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    $\begingroup$ The way I think of it is that for the differential we translate the point to the origin and then we have a linear approximation through the origin. Note also that in higher dimensions, for example $\mathbb{R}^2 \rightarrow \mathbb{R}$, we have a tangent plane rather than a single tangent line. It is this plane that is the linear approximation. $\endgroup$ – Dasherman Dec 14 '18 at 22:00
  • $\begingroup$ As @Jannik Pitt notes, we can also view it as an affine linear approximation, which is just a translated linear function (or in this case, translated linear approximation), so that instead of passing through the origin, it passes through the point $(x, f(x))$, $x$ being the point at which we calculate the differential. $\endgroup$ – Dasherman Dec 14 '18 at 22:03
  • $\begingroup$ Thanks for the responses; I can't fully understand your second comment because I haven't done any examples or even looked at definitions, so I don't exactly know at what point we translate to the origin. But I'll actually read my book now and check back after I internalize the definitions. $\endgroup$ – Ovi Dec 14 '18 at 22:10
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I just want to check that linear functions from Rn to Rm, are defined as functions of the form f(x)=ax+b where a is a scalar and b is a vector?

No. In fact, a linear function is one with the property that $f(ax) = af(x)$ for any $x$ is whatever vector space it's defined on and any $a$ in the scalar field of that vector space. In that case, that is precisely those of the form $f(x) = Ax$ for some matrix $A$.

Also, it seems like functions of the form above just enlarge/shrink and shift. Is this correct?

No, because of the above. For an example involving a circle, take $n = 2$, $m = 2$ and $A = \left(\array{2&0\\0&1}\right)$. This turns the unit circle into an ellipse. More generally, note that $n$ and $m$ do not have to be the same. For example, there's the linear map \begin{align*}f&: \mathbb{R}^3\to\mathbb{R}\\&:\left(\array{x\\y\\z}\right)\mapsto x+y+z,\end{align*} which collapses everything down to a diagonal line (but not in the most "natural" way).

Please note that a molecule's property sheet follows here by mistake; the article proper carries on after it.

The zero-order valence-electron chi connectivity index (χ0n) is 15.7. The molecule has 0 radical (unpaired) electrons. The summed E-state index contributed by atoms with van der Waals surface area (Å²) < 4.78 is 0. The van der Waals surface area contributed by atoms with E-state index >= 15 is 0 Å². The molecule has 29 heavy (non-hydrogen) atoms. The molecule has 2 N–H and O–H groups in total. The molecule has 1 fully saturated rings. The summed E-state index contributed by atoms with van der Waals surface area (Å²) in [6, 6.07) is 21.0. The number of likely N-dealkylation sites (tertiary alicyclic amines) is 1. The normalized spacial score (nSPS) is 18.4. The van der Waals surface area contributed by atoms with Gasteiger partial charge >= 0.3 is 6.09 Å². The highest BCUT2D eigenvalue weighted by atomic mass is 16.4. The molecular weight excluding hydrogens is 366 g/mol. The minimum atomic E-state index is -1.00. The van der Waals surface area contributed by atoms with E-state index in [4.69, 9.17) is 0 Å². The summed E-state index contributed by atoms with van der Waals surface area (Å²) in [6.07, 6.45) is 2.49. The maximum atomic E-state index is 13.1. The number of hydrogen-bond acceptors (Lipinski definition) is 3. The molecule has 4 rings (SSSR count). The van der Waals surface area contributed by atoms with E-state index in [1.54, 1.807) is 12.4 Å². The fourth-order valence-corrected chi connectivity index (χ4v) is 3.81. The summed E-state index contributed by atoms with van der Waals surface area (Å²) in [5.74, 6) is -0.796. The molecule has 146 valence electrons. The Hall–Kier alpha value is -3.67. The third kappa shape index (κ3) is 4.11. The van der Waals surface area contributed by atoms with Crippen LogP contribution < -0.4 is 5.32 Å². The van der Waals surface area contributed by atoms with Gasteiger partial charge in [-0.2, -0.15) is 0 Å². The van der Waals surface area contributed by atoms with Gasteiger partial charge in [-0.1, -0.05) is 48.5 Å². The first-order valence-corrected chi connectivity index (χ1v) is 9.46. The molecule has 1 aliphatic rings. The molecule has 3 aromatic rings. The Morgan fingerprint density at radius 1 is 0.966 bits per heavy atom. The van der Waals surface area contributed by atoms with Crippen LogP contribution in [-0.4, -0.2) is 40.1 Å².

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  • $\begingroup$ But when we talk in terms of linear approximations, don't we want non-zero "$y$ intercepts"? I can't picture higher dimensions, but in functions from $\mathbb{R} \to \mathbb{R}$, when we talk of linear approximations, we talk of tangent lines, which are generally of the form $ax+b$, not just $ax$. $\endgroup$ – Ovi Dec 14 '18 at 21:57
  • $\begingroup$ This is a matter of terminology. In the terminology of Wikipedia, the directional derivative is the matrix in question (or, rather, the associated linear map), which is actually linear. In the $\mathbb{R}\to\mathbb{R}$ case, that's the $a$ in your question (or the map $x \mapsto ax$). $\endgroup$ – user3482749 Dec 15 '18 at 10:33
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In single variable calculus the best linear approximation to a function $f$ at a point $p$ is $$ g(x) = f(p) + f'(p)(x-p). $$ You can see why that's close to $f(x)$ when $x$ is close to $p$ by looking at the definition of the derivative, and thinking about the tangent line.

In several variables $p$ and $x$ will be vectors. That formula will still be correct if you change "$f'(p)$" to "the directional derivative of $f$ at $p$ in the direction from $p$ to $x$".

As the other answers say, most of what you "want to check" isn't right.

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In general, the derivative is the best local linear approximation to a function at a point. A differentiable function $f: \mathbb{R}^n \rightarrow \mathbb{R}^m$ at $x=x_0$ is locally approximated by a vector space homomorphism $Df_{x_0} \in {\cal L}(\mathbb{R}^n, \mathbb{R}^m)$, and it is in this sense that you must understand "linear".

In the direction $v \in \mathbb{R}^n$, the directional derivative is simply $Df_{x_0}(v)$ because the derivative contains all information about all local rates of change in all directions.

Basically what happens is that you attach a copy of $\mathbb{R}^{m+n}$ to $x_0$, and you approximate the curvy graph of $f$ by the flat (linear) graph of $Df(x_0)$. This is called the tangent space to the graph of $f$ at $x=x_0$. If you balance a piece of cardboard on a beach ball, you have a good model for this. The origin is where the cardboard touches the ball, which is why you don't get an additive constant.

If you draw a line on your piece of cardboard through the point where it touches, you get a model for the directional derivative in the direction of your point. Rotate your cardboard tangent plane around that point, and you get different directional derivatives.